Thread: An Expose - Mighty Strong BS
12/07/2008 11:07pm, #11
12/08/2008 3:58am, #12
- Join Date
- Nov 2007
Well, I figured I should weigh in here if for no other reason than that this pertains to me and I feel I should represent myself so I won't feel misrepresented, no offense to hungryjoe ;)
I was the blue belt instructor and I left the program primarily because I needed a change. I love the martial arts, but there isn't any money in it, at least not for me, and I'm wanting to start the whole "career-family-white-picket-fence" thing. Ultimately, my timing was bad, but that's a whole different story. I did have problems, that I admittedly never voiced with the director, with how rapidly kids were promoted. Even so, I shrugged it off because I enjoyed teaching and tried to do the best possible job teaching with the kids who came to me.
I've always found the evaluation of belts to be a little silly, so I never attached much value to them in my classes. I explained them as a marker simply of how many sessions a kid had gone through, not necessarily an indication of skill. I let the student's own abilities speak for their butts, not the piece of cloth ties above it. As far as my perceptions went, my students at least partially understood this.
Still, I understand and agree with this logic: our culture has attached a certain value to the idea of the black belt. The black belt says that a person has achieved a certain level of proficiency within a fighting system. Kids understand this from their exposure to all manner of movies and tv shows. So when they "achieve" a black belt in a minimal amount of time, they believe they have skills they do not necessarily possess. I understand that this is a dangerous mentality. I believe that in any program that teaches "self defense" the instructors should move away from the use of belts. Especially with kids. Regret #2: not being more vocal about that.
Are you seeing a pattern in my regrets?
That being said, I should throw this $.02 out there: everyone involved in this fracas are personal friends to me. I'd prefer not to be in the middle of this, but what joe says is true: the focus is on the kids. Moreover, I'm confident that no matter what opinions are expressed on any forum, my relationships will not suffer.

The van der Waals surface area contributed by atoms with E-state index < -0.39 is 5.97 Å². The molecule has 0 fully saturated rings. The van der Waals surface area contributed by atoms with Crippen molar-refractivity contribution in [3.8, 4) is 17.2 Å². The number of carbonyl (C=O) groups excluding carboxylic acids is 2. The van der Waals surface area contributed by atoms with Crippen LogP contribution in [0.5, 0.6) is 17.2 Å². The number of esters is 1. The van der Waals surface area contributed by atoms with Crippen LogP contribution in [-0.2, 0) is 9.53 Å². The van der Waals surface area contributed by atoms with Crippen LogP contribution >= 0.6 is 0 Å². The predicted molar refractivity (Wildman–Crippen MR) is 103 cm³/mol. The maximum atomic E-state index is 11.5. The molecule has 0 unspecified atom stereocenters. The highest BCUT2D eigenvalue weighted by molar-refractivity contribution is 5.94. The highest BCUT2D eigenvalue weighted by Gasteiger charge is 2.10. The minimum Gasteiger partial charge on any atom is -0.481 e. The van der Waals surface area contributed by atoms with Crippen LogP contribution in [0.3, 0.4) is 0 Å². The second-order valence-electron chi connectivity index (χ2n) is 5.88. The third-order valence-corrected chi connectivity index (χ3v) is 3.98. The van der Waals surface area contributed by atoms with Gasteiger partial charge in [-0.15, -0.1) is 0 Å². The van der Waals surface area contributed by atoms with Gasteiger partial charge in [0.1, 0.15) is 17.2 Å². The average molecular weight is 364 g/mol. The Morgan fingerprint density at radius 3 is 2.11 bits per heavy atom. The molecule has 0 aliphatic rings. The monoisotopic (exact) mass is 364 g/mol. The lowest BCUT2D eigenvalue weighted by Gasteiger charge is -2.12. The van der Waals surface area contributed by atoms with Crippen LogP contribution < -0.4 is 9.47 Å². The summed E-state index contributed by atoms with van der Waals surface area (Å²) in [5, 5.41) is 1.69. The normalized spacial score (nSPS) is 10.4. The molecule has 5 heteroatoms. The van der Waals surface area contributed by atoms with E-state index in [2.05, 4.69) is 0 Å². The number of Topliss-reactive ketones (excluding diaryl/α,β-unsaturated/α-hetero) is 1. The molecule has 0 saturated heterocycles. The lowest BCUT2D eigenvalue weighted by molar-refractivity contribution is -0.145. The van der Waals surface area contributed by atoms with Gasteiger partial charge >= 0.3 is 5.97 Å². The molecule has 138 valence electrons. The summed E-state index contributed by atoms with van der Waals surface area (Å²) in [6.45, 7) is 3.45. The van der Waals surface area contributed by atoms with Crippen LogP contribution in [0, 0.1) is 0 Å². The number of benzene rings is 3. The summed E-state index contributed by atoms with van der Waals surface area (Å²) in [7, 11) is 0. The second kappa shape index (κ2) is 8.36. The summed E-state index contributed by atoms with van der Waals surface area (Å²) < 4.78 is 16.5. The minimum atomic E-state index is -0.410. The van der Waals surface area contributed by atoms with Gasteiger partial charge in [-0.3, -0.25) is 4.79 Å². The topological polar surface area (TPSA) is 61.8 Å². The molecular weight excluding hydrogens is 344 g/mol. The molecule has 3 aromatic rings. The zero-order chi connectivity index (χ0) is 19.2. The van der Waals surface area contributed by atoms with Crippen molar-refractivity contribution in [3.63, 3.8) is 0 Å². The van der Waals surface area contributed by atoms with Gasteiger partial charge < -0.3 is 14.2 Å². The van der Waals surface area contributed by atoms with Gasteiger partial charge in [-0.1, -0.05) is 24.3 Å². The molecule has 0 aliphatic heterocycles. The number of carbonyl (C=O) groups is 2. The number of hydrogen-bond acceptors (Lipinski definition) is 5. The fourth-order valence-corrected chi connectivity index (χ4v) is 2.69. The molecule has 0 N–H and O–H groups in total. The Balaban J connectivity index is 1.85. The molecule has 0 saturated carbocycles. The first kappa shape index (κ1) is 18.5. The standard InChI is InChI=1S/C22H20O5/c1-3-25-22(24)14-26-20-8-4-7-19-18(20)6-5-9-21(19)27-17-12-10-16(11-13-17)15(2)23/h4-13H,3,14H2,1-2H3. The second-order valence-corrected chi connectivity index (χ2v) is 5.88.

The Mighty Strong Program is not a bad program, I feel that it is severely understaffed. The goal of the program, as was the goal of Safe Kids, is to bring affordable martial arts to those who might not be able to afford the >$100/month tuition many dojos in the area charge. That's a noble goal and the biggest reason I stuck with Safe Kids for so long: I felt that the goal was all good.
Debbie is a remarkable administrator and has all the necessary tools to make her business work. The only tools she needs are more instructors who can convey her cirriculum in an efficient manner. It's easy to stare at faults and say that she has no place in the class room on the basis of training but the truth is that we can all count a hundred instructors who have failed because they didn't know a balanced account from a hole in the wall. Also, I would say that she does have the best interests of the kids at heart. She isn't the type of person who is out to turn a quick buck on the backs of ignorant kids/parents. Even so, as the director of Mighty Strong Kids, it is necessary for her to hire an army of quality instructors to propogate a fundamentally good program.
Bryan is also a good man. He is one of the rare individuals cut from a different cloth who is trying to spread the martial arts, and the benefits therein, to the masses for reasonable compensation.
With all that said, I think my conscience can rest for the evening. I do not mean to put words in anyone's mouths or speak for those who aren't accounted for, but I do think it is important for me to make my voice heard here in this forum. To those who are reading this and who know me personally, you know that I have written this out of love, nothing else.
12/08/2008 10:46am, #13
Ok, i've read some parts of the site such as about the instructors and the explanations of the blue and brown belt classes.
(ok ok so i clicked the mightystrongmoms link as soon as i saw it, sue me!)
Anyway, with what i've read now i would say they aren't 'equipped' to do these kind of lessons.
Lack of experience, lack of hours training etc.
I think we can all agree on that.
OP says they're all fine people, i believe OP on his word.
Now let's make 1 and 1 into 2.
Fine people are usually reasonable people, with a bit of luck they could take some tips from this thread when they read it and change their modus operandi a bit.
Their goal is good, teaching kids how to defende and work on their overall development isalways good.
So if they make some changes in their technical approach, perhaps they would be interested in approaching people from outside their own circle, i'm sure there are enough good ma-artists out there with more fitting experiences that will agree to provide cheap lessons.
Just an idea.
12/09/2008 9:57am, #14Originally Posted by Threadicus Shiticus
Now, hungryjoe, zeitverbrecher, I understand you may know some of the people involved, and may have close connections to them. However, as a parent of a child who would get hurt as a result of careless or improper training (and fluffed up belt rankings), I would show no mercy in court. This is why it's important for guys like you to come forward and inform the general public.
For that, my thanks.
12/09/2008 10:33am, #15
- Join Date
- May 2002
As a rule, I would never send a child to a belt awarding school. It is their *sport*. Send them to a gym.Now darkness comes; you don't know if the whales are coming. - Royce Gracie
KosherKickboxer has t3h r34l chi sao
In De Janerio, in blackest night,
Luta Livre flees the fight,
Behold Maeda's sacred tights;
Beware my power... Blue Lantern's light!